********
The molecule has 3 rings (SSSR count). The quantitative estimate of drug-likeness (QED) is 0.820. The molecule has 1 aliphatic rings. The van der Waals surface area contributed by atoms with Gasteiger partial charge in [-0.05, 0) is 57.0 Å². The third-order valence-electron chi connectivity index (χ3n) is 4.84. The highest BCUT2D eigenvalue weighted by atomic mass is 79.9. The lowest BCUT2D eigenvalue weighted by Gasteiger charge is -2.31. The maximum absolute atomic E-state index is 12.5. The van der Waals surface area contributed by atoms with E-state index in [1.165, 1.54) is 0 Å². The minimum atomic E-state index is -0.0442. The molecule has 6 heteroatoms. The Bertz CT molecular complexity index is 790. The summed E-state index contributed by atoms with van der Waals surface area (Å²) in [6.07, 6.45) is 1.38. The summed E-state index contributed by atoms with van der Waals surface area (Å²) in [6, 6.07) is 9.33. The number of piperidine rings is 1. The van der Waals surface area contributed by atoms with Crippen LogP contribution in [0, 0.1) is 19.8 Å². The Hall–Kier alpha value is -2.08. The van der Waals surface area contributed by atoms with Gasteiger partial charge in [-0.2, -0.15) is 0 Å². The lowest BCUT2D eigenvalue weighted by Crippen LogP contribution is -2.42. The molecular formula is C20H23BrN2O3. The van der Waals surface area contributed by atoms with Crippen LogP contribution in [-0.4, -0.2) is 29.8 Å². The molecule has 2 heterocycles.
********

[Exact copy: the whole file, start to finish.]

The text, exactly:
The molecule has 3 rings (SSSR count). The quantitative estimate of drug-likeness (QED) is 0.820. The molecule has 1 aliphatic rings. The van der Waals surface area contributed by atoms with Gasteiger partial charge in [-0.05, 0) is 57.0 Å². The third-order valence-electron chi connectivity index (χ3n) is 4.84. The highest BCUT2D eigenvalue weighted by atomic mass is 79.9. The lowest BCUT2D eigenvalue weighted by Gasteiger charge is -2.31. The maximum absolute atomic E-state index is 12.5. The van der Waals surface area contributed by atoms with E-state index in [1.165, 1.54) is 0 Å². The minimum atomic E-state index is -0.0442. The molecule has 6 heteroatoms. The Bertz CT molecular complexity index is 790. The summed E-state index contributed by atoms with van der Waals surface area (Å²) in [6.07, 6.45) is 1.38. The summed E-state index contributed by atoms with van der Waals surface area (Å²) in [6, 6.07) is 9.33. The number of piperidine rings is 1. The van der Waals surface area contributed by atoms with Crippen LogP contribution in [0, 0.1) is 19.8 Å². The Hall–Kier alpha value is -2.08. The van der Waals surface area contributed by atoms with Gasteiger partial charge in [-0.2, -0.15) is 0 Å². The lowest BCUT2D eigenvalue weighted by Crippen LogP contribution is -2.42. The molecular formula is C20H23BrN2O3. The van der Waals surface area contributed by atoms with Crippen LogP contribution in [-0.4, -0.2) is 29.8 Å². The molecule has 2 heterocycles.